Owning a home with a white picket fence was a common dream for American couples. Was it ever your dream? Send a poem or prose for this page.



White Picket Fence





White Picket Fence

The white paint was no longer bright,
In spots it was peeling away.
For some time, a sorry sight,
But he’d repaint that very day.


The perfect frame for any yard,
It set the Cape Cod home apart.
But painting it would be so hard -
Planting those roses wasn’t smart.


Pickets wrapped in thorny branches
That would have to be pulled aside.
Thick gloves worn to take no chances,
Who knows where prickly points hide?


And those flowers were a mistake,
Growing out in front on the ground.
What an obstacle they will make,
Trying to spread drop clothes around.


The red brick walk looks lovely, too,
Be careful of white paint splatter.
Perhaps the rustic look will do.
Will painting it really matter?


RickMack (Rmrickmack@aol.com)





The White Picket Fence


Down the street they ran,
Big sticks in their hands.


Running them along the pickets was such fun,
They loved the sound they made under the noon day sun.


Grandma looked out her kitchen window to see the boys,
She had a frown on her face as she heard the noise.


Grandpa looked out around the curtain to get a view.
“Boys will be boys", he said, "nothing new".


Off they ran to the movies laughing as they went,
Not a care in the world had they, and nothing to repent.


Phyllis Ann (Starbird55@msn.com)





White Picket Fences


We moved to this house in 'forty-four
Bare yards, weeds, and spindley trees
It was a house of six rooms and a path
The folks were happy when handed the keys


It took a couple years to get the yards in shape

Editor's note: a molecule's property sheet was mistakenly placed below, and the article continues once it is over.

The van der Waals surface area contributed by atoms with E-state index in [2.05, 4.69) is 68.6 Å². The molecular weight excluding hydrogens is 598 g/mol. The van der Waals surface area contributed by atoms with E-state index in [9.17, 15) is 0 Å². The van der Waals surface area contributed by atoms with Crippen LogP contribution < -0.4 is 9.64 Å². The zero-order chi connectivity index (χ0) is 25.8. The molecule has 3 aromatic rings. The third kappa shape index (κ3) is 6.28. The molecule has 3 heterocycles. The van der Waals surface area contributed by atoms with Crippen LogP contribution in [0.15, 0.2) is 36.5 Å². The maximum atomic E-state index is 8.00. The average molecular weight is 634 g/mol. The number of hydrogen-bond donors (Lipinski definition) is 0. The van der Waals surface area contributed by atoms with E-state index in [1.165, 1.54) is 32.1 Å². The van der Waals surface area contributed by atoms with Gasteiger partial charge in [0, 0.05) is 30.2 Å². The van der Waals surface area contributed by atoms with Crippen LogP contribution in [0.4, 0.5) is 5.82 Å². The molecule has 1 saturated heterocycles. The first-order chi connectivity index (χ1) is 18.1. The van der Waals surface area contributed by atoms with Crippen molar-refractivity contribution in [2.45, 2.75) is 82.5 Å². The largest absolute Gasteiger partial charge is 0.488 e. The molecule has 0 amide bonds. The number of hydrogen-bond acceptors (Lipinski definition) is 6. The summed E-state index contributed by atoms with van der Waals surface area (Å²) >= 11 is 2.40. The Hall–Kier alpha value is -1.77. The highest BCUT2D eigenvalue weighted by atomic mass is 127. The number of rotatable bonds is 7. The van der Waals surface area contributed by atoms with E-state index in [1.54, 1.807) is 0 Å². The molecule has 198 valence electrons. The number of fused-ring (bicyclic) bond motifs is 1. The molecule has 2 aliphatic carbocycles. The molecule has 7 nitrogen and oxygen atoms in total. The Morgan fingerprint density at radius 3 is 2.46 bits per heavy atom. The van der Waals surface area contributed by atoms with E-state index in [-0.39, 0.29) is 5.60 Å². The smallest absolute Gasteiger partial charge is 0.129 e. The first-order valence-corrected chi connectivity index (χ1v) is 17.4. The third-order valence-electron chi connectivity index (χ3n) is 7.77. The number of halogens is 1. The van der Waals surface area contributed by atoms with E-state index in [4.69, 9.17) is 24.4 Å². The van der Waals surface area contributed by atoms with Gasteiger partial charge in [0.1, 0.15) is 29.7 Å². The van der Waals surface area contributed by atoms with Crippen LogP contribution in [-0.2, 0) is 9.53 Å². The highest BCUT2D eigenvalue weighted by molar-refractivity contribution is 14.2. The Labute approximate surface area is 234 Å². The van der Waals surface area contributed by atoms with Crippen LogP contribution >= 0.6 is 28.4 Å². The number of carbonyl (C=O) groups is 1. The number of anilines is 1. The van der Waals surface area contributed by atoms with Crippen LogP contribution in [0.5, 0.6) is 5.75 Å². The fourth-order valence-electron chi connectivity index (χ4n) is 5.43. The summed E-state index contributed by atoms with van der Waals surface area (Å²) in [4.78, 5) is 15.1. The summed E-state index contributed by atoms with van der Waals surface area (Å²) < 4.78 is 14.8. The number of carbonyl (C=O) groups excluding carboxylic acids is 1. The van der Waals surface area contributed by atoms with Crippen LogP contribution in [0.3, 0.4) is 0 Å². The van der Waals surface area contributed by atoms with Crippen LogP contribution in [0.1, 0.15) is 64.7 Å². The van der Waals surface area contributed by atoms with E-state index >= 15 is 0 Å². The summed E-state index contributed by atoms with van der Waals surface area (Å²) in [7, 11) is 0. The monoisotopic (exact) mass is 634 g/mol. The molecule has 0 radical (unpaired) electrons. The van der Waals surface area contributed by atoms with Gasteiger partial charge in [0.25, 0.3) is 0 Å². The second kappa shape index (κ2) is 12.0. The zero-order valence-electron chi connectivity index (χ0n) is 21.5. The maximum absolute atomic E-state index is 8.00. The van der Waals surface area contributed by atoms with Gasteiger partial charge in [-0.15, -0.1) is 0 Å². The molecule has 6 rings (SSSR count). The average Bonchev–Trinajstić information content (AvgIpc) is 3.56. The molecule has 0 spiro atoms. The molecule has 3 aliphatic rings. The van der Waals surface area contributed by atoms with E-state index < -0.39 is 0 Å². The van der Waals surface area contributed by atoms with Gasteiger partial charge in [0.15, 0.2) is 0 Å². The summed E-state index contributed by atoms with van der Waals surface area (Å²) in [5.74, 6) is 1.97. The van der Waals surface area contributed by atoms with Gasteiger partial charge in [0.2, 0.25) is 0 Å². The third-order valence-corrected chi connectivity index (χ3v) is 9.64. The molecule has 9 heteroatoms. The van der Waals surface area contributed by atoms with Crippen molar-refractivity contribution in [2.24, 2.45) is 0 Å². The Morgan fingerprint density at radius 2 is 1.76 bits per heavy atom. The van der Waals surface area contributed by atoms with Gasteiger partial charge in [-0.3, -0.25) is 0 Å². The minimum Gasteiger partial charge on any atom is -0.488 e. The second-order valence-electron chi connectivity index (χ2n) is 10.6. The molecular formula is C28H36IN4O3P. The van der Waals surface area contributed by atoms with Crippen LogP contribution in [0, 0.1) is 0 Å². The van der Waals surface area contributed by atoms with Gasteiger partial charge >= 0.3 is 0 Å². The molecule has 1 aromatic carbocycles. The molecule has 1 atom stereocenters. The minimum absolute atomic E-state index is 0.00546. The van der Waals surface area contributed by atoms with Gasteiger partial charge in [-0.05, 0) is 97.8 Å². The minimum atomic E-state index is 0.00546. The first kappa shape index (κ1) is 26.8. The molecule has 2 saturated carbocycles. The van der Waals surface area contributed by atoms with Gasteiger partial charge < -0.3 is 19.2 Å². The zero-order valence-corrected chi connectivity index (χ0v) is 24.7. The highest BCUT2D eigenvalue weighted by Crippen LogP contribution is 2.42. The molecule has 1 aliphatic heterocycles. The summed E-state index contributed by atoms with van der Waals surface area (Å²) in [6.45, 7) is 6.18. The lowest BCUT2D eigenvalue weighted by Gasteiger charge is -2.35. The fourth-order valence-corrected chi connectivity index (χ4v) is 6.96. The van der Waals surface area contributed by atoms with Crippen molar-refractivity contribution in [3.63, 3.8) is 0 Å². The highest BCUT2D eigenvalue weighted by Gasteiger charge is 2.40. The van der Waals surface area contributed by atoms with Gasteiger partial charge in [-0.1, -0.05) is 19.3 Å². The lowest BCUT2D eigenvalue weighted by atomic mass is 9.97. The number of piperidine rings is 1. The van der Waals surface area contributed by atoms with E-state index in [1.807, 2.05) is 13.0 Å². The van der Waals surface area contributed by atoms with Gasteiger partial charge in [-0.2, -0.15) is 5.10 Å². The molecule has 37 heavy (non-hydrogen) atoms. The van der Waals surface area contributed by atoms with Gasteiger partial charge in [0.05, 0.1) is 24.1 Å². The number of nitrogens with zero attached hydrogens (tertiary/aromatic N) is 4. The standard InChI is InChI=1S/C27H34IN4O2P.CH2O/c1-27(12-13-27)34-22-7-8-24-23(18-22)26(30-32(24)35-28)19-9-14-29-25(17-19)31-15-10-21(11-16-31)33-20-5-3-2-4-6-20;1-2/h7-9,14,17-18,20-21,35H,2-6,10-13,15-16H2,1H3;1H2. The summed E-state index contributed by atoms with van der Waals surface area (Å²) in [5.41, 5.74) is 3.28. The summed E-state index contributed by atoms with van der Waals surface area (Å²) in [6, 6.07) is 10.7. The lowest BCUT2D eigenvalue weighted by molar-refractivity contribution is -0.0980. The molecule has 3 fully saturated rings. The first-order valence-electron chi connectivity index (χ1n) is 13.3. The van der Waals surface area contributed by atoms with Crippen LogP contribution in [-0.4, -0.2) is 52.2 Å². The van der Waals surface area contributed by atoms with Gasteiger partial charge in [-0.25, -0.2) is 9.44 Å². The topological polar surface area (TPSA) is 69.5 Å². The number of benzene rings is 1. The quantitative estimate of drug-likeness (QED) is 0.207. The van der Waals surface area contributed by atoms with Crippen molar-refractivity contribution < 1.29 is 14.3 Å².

Daddy worked in the factory, and mom had kids to raise
On the list of priority, the garden came first
Planting, growing and canning filled her days


But as time went on, and we all pitched in
The weeds were all gone, the garden work settled down
Daddy decided it was time to start building the fence
A monumental job our yard to go 'round


We had considerable land that he had planted to grass
And about a thousand pickets to confine
So he got busy, bought the wood, and made each one
After work, in his limited spare time


Now Daddy, a carpenter he was really not
But he worked painstakingly on his fence
He knew he could do it, determination his fortA'
And this job he knew was immense


The work went slowly, pickets carved, painted white
and built into eight-foot long sections
Then the post holes were dug and the stanchions put in
Then he attached his fence of protection


Then came the planting of flowers down its length
And an arbor that he covered with roses
"Seven Sisters" bloomed in wild abandon
And their beautiful scent filled our noses.


After forty-five years the fence sagged and broke
Eventually chain link replaced the once lovely wood
He was proud of the white picket fence that he built
So I will say, "Daddy, you did the job good!"


susi Taylor (Texaswishr@aol.com)





My Father's White Picket Fence


My father loved to garden and he loved flowers. He also liked pretty things so he built a white picket fence. The fence ran across the back of the yard, and beyond it he had his vegetable garden. I can still see the tall red hollyhocks, the blue delphiniums, and the snapdragons that grew in front of his fence. He grew roses, too, but they were in a separate bed. There was one rose...a red rambler...that grew along one end of the fence. Those bright red blossoms against the white wooden pickets were a beautiful scene.

I married young and my hubby and I had very little money. My father built us a 'little red house' and built it behind the white picket fence, on part of the land where we'd had the vegetable garden. A gate was installed and it was through this gate that my daughter, Lynn, and my son, Mike, would go to visit their Nana and BawBaw. Oh, what wonderful memories I have of my father's white picket fence.



Marilyn (LaraOct7@aol.com)











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The Gates

Footbridge

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Graphics by Marilyn
http://graphicsbymarilyn.com

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I took the picture while visiting Kennybunkport, Maine.